City’s Promise of Thousands of Jobs from the Rail Transit Project Don’t Add Up

article top

BY WALTER HEEN, BENJAMIN CAYETANO, CLIFF SLATER AND RANDALL ROTH – The City & County of Honolulu claims that construction of the proposed elevated heavy-rail system would increase the number of jobs on Oahu, somewhere between 5,000 during each year of construction to a high of 17,270 in the so-called peak year.

This brings to mind Mark Twain’s description of the three kinds of lies: “lies, damned lies, and statistics.”


First, the city’s new-jobs forecasts are based on a modeling program that does not attempt to identify the location of each new job. It ignores, for example, that $1.4 billion paid to Ansaldo would probably create far more jobs in Italy than in Hawaii.

Billions more would be paid to other companies headquartered outside Hawaii. A British company, Parsons Brinckerhoff, already has contracts totaling $486 million. That company has a great deal of experience with rail projects outside Hawaii, and none in Hawaii. How much of its $486 million do you suppose will be paid to construction workers and others in Hawaii?

Second, Nebraska-based Kiewit describes itself as “one of the largest employee-owned firms in the nation.” The city has already given it $483 million in construction contracts, with more likely to follow. Kiewit will presumably look to its own employees first for key positions here, especially those who require experience building a rail system.

The city has stated that Kiewit would hire 350 workers in Hawaii, “just for the first phase of the construction of the guideway.” But the rail project would be built in phases. That means the same 350 workers would presumably build the remaining phases.

Third, the city’s forecasting does not take into consideration the jobs that would be lost if $4 billion is taken out of the private sector in the form of higher taxes to pay for the rail project, as is currently planned.

When the Obama administration announced that the number of jobs created across the nation this past August was roughly equal to the number of jobs lost, it properly faced the fact that the net number of new jobs had been zero.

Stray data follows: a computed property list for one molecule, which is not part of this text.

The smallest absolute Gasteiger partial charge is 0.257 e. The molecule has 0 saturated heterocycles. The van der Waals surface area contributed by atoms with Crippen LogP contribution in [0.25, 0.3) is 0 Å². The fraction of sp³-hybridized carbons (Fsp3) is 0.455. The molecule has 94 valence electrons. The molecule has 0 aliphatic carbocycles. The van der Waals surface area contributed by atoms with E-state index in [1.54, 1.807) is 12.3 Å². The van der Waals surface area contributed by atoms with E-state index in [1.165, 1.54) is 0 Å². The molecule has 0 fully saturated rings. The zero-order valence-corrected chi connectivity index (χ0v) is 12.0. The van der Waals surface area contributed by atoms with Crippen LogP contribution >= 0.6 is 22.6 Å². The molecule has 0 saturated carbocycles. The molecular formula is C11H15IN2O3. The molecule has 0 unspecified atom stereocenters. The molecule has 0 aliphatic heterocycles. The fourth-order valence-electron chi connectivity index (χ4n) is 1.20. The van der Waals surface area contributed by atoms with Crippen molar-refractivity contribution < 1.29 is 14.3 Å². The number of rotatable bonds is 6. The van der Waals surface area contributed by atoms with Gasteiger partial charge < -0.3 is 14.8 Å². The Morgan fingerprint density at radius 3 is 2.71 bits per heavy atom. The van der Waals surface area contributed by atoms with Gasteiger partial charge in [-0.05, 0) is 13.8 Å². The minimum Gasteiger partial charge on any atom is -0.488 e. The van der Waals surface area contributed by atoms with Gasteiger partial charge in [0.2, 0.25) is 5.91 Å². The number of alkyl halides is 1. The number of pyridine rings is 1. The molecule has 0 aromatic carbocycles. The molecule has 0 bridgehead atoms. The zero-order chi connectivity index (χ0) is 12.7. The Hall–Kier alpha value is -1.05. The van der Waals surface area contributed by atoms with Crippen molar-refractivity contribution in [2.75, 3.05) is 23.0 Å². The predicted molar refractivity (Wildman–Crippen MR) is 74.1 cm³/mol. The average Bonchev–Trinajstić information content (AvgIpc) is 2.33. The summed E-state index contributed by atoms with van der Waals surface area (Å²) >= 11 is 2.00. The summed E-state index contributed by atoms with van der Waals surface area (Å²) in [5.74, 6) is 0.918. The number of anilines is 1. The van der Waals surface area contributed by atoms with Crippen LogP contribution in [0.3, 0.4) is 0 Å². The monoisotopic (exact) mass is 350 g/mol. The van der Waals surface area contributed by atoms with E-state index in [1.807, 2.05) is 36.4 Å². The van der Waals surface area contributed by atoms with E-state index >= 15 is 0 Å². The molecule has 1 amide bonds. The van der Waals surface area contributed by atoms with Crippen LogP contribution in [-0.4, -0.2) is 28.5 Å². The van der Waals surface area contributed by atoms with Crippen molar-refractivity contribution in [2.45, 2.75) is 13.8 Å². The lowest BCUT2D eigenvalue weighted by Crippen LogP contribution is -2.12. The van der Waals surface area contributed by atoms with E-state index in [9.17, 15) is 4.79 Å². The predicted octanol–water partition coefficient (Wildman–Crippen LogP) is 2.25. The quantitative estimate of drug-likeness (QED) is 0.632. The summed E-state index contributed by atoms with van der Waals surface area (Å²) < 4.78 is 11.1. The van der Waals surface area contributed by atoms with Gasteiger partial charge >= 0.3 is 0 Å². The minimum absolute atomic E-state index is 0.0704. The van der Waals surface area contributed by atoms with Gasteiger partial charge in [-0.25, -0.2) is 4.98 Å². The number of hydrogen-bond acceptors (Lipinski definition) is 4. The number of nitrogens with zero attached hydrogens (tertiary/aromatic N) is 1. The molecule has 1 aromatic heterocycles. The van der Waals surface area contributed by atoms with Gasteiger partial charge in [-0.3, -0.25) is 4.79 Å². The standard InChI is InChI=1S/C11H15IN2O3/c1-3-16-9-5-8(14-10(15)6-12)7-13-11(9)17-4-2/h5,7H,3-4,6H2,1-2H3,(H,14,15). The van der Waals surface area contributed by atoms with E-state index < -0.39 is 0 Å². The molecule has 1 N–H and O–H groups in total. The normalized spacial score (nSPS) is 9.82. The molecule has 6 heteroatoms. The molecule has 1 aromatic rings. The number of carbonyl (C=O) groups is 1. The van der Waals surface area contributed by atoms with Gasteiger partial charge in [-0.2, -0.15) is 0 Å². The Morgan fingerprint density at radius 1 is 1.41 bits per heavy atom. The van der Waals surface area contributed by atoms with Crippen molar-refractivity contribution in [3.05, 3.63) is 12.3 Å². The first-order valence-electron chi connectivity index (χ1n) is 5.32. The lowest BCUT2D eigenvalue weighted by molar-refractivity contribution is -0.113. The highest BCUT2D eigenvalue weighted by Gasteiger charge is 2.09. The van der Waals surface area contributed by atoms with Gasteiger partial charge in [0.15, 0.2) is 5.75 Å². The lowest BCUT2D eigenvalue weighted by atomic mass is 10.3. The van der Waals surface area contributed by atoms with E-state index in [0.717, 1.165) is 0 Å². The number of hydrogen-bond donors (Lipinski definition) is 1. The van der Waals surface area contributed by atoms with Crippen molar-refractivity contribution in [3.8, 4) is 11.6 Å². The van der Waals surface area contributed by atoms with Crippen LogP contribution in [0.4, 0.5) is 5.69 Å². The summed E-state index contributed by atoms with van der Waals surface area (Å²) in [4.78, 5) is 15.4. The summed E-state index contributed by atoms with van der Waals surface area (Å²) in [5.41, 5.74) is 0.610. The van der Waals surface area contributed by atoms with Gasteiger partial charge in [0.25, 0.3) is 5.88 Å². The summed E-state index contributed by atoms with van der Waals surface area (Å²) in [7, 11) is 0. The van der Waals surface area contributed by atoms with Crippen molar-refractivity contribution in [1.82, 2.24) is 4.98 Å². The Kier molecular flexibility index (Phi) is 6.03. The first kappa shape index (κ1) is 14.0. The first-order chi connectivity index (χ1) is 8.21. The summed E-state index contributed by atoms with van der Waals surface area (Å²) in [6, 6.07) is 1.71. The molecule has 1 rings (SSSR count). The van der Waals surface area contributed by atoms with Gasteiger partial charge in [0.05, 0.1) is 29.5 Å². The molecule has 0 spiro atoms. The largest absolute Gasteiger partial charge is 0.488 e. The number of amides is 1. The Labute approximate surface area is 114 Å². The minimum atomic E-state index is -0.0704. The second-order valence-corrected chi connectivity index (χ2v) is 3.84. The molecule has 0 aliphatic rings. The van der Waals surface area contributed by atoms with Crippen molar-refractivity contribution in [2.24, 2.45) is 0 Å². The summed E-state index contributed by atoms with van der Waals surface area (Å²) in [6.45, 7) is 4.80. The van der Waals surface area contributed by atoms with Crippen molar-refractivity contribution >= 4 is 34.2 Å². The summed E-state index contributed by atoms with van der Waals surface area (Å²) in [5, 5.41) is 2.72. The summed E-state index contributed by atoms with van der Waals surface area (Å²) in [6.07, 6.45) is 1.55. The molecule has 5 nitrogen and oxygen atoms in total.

In contrast to that, the city simply ignores the negative side of the jobs equation.

According to University of Hawaii economics professor Sumner La Croix, “The rail tax will lead to job losses in other sectors of Hawaii’s economy for the next 11 years, and those losses will at least partially offset any gains generated by the rail project.”

Fourth, the projected number of new jobs also ignores the jobs that would be lost because of construction disruption. Many businesses along the proposed route would be virtually unreachable, or parking would be significantly reduced, for months at a time.

Fifth, the federal government has not yet decided to provide $1.5 billion that the city seems to take for granted. Given federal budget shortfalls and the political stalemate in Washington, the federal funding is doubtful, at best.University of Hawaii economics professor Jim Roumasset has written that rail construction would probably have a negative overall impact on Hawaii’s economy if the federal government provides less than the requested funds and an adjustment is made for traffic conditions during the eight years of construction.

We would love to engage Mayor Peter Carlisle and his rail consultants in public conversation on these points, and more. Two TV stations have invited Carlisle and his consultants to debate the merits of elevated, heavy rail with us. We said yes; Carlisle said no.

It’s perfectly understandable that the city would prefer not to draw additional attention to us and our message. But this project would be the largest in the state’s history, and it would impact the environment dramatically and permanently. If the project makes nearly as much sense as Honolulu Mayor Peter Carlisle and his consultants contend, exactly what are they afraid of?


The authors of this report include Walter Heen, a retired judge, former Honolulu city council chair, state legislator, Office of Hawaiian Affairs trustee and state Democratic Party chairman; Benjamin Cayetano, Hawaii’s lieutenant governor and governor and former transportation chairman in the state House and Senate; Randall Roth, a professor at the William S. Richardson School of Law and author of several books in Hawaii including Broken Trust; and Cliff Slater, a transportation expert who runs and a businessman who started Maui Divers. All four have joined other community leaders and organizations in a federal lawsuit filed against the city and federal government over this Environmental Impact Statement for the rail project.